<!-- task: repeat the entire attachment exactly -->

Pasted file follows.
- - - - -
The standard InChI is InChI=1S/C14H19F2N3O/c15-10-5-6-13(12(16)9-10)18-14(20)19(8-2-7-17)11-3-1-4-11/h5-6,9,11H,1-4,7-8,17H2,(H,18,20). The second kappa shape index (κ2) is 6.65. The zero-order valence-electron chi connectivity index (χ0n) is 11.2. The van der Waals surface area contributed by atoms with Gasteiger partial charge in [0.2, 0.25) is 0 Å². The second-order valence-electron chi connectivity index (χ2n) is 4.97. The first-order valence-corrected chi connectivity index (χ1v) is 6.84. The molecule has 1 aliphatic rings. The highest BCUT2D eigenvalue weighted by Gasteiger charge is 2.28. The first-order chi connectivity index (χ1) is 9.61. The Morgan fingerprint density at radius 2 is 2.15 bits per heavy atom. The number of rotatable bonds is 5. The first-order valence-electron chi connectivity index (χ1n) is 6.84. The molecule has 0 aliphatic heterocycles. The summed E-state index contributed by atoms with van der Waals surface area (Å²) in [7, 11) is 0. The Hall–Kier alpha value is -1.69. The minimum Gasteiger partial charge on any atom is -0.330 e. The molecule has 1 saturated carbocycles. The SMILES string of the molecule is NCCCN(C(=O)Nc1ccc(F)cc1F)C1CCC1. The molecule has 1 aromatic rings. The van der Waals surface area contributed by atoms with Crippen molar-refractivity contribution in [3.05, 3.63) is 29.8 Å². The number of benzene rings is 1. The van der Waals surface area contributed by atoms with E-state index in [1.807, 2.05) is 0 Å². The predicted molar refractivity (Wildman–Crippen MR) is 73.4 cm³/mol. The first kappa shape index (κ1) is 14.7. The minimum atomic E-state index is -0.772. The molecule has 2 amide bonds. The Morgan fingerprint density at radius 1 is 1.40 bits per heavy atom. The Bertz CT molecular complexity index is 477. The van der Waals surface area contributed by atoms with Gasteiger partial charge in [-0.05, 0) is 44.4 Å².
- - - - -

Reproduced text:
The standard InChI is InChI=1S/C14H19F2N3O/c15-10-5-6-13(12(16)9-10)18-14(20)19(8-2-7-17)11-3-1-4-11/h5-6,9,11H,1-4,7-8,17H2,(H,18,20). The second kappa shape index (κ2) is 6.65. The zero-order valence-electron chi connectivity index (χ0n) is 11.2. The van der Waals surface area contributed by atoms with Gasteiger partial charge in [0.2, 0.25) is 0 Å². The second-order valence-electron chi connectivity index (χ2n) is 4.97. The first-order valence-corrected chi connectivity index (χ1v) is 6.84. The molecule has 1 aliphatic rings. The highest BCUT2D eigenvalue weighted by Gasteiger charge is 2.28. The first-order chi connectivity index (χ1) is 9.61. The Morgan fingerprint density at radius 2 is 2.15 bits per heavy atom. The number of rotatable bonds is 5. The first-order valence-electron chi connectivity index (χ1n) is 6.84. The molecule has 0 aliphatic heterocycles. The summed E-state index contributed by atoms with van der Waals surface area (Å²) in [7, 11) is 0. The Hall–Kier alpha value is -1.69. The minimum Gasteiger partial charge on any atom is -0.330 e. The molecule has 1 saturated carbocycles. The SMILES string of the molecule is NCCCN(C(=O)Nc1ccc(F)cc1F)C1CCC1. The molecule has 1 aromatic rings. The van der Waals surface area contributed by atoms with Crippen molar-refractivity contribution in [3.05, 3.63) is 29.8 Å². The number of benzene rings is 1. The van der Waals surface area contributed by atoms with E-state index in [1.807, 2.05) is 0 Å². The predicted molar refractivity (Wildman–Crippen MR) is 73.4 cm³/mol. The first kappa shape index (κ1) is 14.7. The minimum atomic E-state index is -0.772. The molecule has 2 amide bonds. The Morgan fingerprint density at radius 1 is 1.40 bits per heavy atom. The Bertz CT molecular complexity index is 477. The van der Waals surface area contributed by atoms with Gasteiger partial charge in [-0.05, 0) is 44.4 Å².